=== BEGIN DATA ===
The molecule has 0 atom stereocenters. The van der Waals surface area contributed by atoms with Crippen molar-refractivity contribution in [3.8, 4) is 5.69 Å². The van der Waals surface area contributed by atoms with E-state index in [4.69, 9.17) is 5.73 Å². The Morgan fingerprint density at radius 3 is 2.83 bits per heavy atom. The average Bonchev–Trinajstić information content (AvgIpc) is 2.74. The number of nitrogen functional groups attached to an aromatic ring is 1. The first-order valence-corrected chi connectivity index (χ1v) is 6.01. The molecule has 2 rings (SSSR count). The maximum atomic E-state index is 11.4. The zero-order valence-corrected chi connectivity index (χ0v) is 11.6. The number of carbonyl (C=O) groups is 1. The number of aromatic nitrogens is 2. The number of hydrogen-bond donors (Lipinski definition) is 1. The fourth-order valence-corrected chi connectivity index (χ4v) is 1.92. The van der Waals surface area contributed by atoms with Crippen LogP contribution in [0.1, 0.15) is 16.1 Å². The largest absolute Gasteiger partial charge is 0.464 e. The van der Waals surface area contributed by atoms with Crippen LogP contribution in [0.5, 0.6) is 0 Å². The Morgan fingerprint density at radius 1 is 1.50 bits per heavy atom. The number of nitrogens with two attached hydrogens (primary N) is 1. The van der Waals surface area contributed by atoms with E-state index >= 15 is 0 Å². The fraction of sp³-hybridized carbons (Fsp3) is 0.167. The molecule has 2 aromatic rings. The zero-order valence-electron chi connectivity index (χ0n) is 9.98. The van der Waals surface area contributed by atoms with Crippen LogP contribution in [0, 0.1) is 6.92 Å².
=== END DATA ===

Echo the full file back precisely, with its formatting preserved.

The molecule has 0 atom stereocenters. The van der Waals surface area contributed by atoms with Crippen molar-refractivity contribution in [3.8, 4) is 5.69 Å². The van der Waals surface area contributed by atoms with E-state index in [4.69, 9.17) is 5.73 Å². The Morgan fingerprint density at radius 3 is 2.83 bits per heavy atom. The average Bonchev–Trinajstić information content (AvgIpc) is 2.74. The number of nitrogen functional groups attached to an aromatic ring is 1. The first-order valence-corrected chi connectivity index (χ1v) is 6.01. The molecule has 2 rings (SSSR count). The maximum atomic E-state index is 11.4. The zero-order valence-corrected chi connectivity index (χ0v) is 11.6. The number of carbonyl (C=O) groups is 1. The number of aromatic nitrogens is 2. The number of hydrogen-bond donors (Lipinski definition) is 1. The fourth-order valence-corrected chi connectivity index (χ4v) is 1.92. The van der Waals surface area contributed by atoms with Crippen LogP contribution in [0.1, 0.15) is 16.1 Å². The largest absolute Gasteiger partial charge is 0.464 e. The van der Waals surface area contributed by atoms with Crippen LogP contribution in [0.5, 0.6) is 0 Å². The Morgan fingerprint density at radius 1 is 1.50 bits per heavy atom. The number of nitrogens with two attached hydrogens (primary N) is 1. The van der Waals surface area contributed by atoms with E-state index >= 15 is 0 Å². The fraction of sp³-hybridized carbons (Fsp3) is 0.167. The molecule has 2 aromatic rings. The zero-order valence-electron chi connectivity index (χ0n) is 9.98. The van der Waals surface area contributed by atoms with Crippen LogP contribution in [0, 0.1) is 6.92 Å².